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Question for Thistle?

Following on from various logging sessions and the VPower Tesco test I have been staring at graphs trying to work out what is going on? One thing that strikes me is how similar they are.

Could you explain, in simple terms, for some of the key parameters which are the varibles that are read out from a map and which ones are derived dependant on feedback from sensors in the car?

So for example the WG duty if I overlay one graph over another is virtually identical, so I assume that this is an input looked up v RPM?

Wheras Ignition advance although very similar seems to joggle around a bit. Quite separate from the joggling I think you can see when the ignition is retarded after a knock event, perhaps you could confirm?

Boost also looks incredibly similar between runs, but has some variance so I assume it is an output rather than a looked up value? But what determines the boost at any given point? I still don't understand why it tails off before the WG duty gets to 99%. Is it that it is rarely limited by the wastegate?


I hope the questions make sense? I guess what I am asking in a roundabout way is how does it work? A brief explanation of how the ECU looks at tables, data from sensors and adjusts the outputs?

Finally what is this Theoretical Pulse we are logging?


Many Thanks


Rich
 

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Question for Thistle?

Following on from various logging sessions and the VPower Tesco test I have been staring at graphs trying to work out what is going on? One thing that strikes me is how similar they are.

Could you explain, in simple terms, for some of the key parameters which are the varibles that are read out from a map and which ones are derived dependant on feedback from sensors in the car?

So for example the WG duty if I overlay one graph over another is virtually identical, so I assume that this is an input looked up v RPM?

Wheras Ignition advance although very similar seems to joggle around a bit. Quite separate from the joggling I think you can see when the ignition is retarded after a knock event, perhaps you could confirm?

Boost also looks incredibly similar between runs, but has some variance so I assume it is an output rather than a looked up value? But what determines the boost at any given point? I still don't understand why it tails off before the WG duty gets to 99%. Is it that it is rarely limited by the wastegate?


I hope the questions make sense? I guess what I am asking in a roundabout way is how does it work? A brief explanation of how the ECU looks at tables, data from sensors and adjusts the outputs?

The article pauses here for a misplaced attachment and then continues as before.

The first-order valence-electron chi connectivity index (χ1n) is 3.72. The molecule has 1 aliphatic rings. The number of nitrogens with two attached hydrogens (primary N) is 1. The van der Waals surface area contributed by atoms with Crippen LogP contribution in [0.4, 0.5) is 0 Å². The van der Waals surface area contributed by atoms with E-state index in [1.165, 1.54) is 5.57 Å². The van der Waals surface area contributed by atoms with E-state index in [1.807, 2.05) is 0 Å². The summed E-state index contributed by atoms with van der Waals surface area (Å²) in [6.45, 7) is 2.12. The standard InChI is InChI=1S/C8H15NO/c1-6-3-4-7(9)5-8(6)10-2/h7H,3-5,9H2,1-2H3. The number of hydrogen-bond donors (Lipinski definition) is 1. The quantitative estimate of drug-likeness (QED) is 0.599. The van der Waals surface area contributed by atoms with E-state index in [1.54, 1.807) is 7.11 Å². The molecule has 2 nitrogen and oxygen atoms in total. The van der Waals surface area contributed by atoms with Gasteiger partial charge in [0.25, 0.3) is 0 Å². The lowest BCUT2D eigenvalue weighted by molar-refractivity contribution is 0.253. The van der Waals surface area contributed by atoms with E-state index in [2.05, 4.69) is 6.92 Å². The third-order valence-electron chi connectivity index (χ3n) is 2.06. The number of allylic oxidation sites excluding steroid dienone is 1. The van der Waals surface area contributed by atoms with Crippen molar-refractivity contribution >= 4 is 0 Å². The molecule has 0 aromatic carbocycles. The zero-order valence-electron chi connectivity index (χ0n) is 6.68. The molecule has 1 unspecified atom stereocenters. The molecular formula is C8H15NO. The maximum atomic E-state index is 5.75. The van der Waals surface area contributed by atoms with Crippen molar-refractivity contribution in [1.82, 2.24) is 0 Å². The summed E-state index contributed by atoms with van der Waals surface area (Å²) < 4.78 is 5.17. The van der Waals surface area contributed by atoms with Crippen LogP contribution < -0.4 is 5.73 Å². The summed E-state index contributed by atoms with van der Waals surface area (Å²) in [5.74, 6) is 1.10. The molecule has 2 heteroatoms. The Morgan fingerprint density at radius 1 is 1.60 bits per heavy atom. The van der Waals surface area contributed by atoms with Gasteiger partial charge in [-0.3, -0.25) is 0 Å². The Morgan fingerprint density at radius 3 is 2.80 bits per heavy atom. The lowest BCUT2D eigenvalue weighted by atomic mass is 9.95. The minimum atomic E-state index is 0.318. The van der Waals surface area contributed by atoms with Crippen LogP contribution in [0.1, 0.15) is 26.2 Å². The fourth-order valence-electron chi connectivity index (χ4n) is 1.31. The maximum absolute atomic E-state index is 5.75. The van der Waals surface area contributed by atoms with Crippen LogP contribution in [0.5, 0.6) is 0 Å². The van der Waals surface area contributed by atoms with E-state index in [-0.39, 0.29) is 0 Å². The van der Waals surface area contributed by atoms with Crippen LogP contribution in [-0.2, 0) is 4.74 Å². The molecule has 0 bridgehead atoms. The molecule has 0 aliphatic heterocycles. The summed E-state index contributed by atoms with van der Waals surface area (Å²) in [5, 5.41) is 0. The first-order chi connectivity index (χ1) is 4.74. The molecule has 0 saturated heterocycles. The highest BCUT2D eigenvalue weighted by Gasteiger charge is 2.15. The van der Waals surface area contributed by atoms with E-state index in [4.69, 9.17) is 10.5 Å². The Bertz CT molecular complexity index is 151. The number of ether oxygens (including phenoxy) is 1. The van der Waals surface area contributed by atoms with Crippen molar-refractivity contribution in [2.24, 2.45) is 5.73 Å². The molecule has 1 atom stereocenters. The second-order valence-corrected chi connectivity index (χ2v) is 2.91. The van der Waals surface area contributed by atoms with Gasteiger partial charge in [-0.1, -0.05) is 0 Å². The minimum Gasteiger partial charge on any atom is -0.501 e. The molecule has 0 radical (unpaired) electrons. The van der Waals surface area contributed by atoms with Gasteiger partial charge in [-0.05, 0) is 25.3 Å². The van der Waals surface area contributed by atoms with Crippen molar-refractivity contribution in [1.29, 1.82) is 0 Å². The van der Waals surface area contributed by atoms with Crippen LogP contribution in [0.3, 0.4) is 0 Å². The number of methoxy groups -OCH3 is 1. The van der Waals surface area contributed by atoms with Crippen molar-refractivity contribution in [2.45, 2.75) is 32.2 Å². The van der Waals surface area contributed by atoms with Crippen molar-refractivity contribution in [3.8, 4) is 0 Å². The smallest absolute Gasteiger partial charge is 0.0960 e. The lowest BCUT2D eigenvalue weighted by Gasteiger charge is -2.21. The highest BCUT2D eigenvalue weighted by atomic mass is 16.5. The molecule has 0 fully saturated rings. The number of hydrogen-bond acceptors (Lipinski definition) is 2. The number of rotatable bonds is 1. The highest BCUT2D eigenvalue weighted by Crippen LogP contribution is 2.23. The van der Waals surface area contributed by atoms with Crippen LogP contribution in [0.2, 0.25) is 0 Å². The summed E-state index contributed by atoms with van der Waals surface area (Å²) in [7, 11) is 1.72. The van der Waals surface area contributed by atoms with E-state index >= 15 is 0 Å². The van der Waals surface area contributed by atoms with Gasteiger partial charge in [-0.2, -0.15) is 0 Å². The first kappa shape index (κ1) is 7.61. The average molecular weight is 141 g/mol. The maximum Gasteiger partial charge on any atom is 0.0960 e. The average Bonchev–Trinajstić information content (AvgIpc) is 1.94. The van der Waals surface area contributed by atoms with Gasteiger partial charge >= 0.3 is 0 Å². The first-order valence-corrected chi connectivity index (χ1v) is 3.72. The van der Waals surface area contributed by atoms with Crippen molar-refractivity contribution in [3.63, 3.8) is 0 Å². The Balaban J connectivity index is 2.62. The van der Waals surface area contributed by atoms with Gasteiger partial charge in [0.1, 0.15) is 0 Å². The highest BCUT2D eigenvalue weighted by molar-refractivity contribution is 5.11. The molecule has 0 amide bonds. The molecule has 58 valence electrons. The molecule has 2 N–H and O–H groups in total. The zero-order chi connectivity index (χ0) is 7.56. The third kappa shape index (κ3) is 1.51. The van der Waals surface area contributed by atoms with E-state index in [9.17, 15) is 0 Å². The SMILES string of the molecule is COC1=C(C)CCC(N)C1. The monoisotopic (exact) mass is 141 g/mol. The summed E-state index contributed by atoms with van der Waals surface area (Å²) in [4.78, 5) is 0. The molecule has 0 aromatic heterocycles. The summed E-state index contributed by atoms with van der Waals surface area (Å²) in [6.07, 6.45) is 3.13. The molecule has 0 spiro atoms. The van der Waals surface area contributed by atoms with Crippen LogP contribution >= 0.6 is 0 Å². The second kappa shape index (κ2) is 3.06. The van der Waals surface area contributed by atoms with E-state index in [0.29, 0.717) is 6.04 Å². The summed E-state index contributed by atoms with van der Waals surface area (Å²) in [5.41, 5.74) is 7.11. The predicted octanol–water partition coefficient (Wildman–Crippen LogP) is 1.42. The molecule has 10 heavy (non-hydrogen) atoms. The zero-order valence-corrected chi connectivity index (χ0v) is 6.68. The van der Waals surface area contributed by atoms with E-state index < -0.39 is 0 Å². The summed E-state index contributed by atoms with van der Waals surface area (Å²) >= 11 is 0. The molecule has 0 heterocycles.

Finally what is this Theoretical Pulse we are logging?


Many Thanks


Rich
I can answer most of your questions Rich,

The ECU has a very dynamic Timing control system that will add or remove timing based on gear, coolant temp, boost, RPM, knock, and a few other items. This is why you'll see slight variations in the timing cure during different runs. In the tuning software that we supply to our tuners there are base ignition maps that give the ECU a starting point for timing and then the ECU will dynamically advance or retard the timing depending on the different variables. The two variables that will affect your timing the most are temperature and knock. The hotter your motor is the more detonation you'll see requiring you motor to run less timing. Same with Knock the more Knock your ECU sees the less timing it will run. This is done to save your motor!

As far as the boost and WGD, were are still working through the logic of how that system works but as you said the boost curve and the WGD seem to be a very non dynamic system. There are a few other tables that deal with barometric compensations and temperature compensations but so far the cars seem to run the boost that we tell them to run.

The theoretical Pulse Width (TPW ) from everything that I have read and been able to tell is a theoretical perfect pulse width for the given moment. I think the easiest way to describe the behavior that I have see is, there is a calculated amount of fuel that the car needs to run for a given load, that value is used to find out the correct timing to run to burn all the fuel, valve timing, and a few other parameters that the ECU needs to figure out how it is going to run in order to burn all the fuel. If you log TPW and Injector Pulse Width (IPW) you'll see that they are very very close to the same. The only time they vary is when you've been on the gas and you lift your foot off of the gas. The IPW will drop more then the TPW.

I hope this post has been informative and answered your questions. All the information above is information that Trey, Thistle and I have figured out. It might not be correct but it is how I understand the systems to work.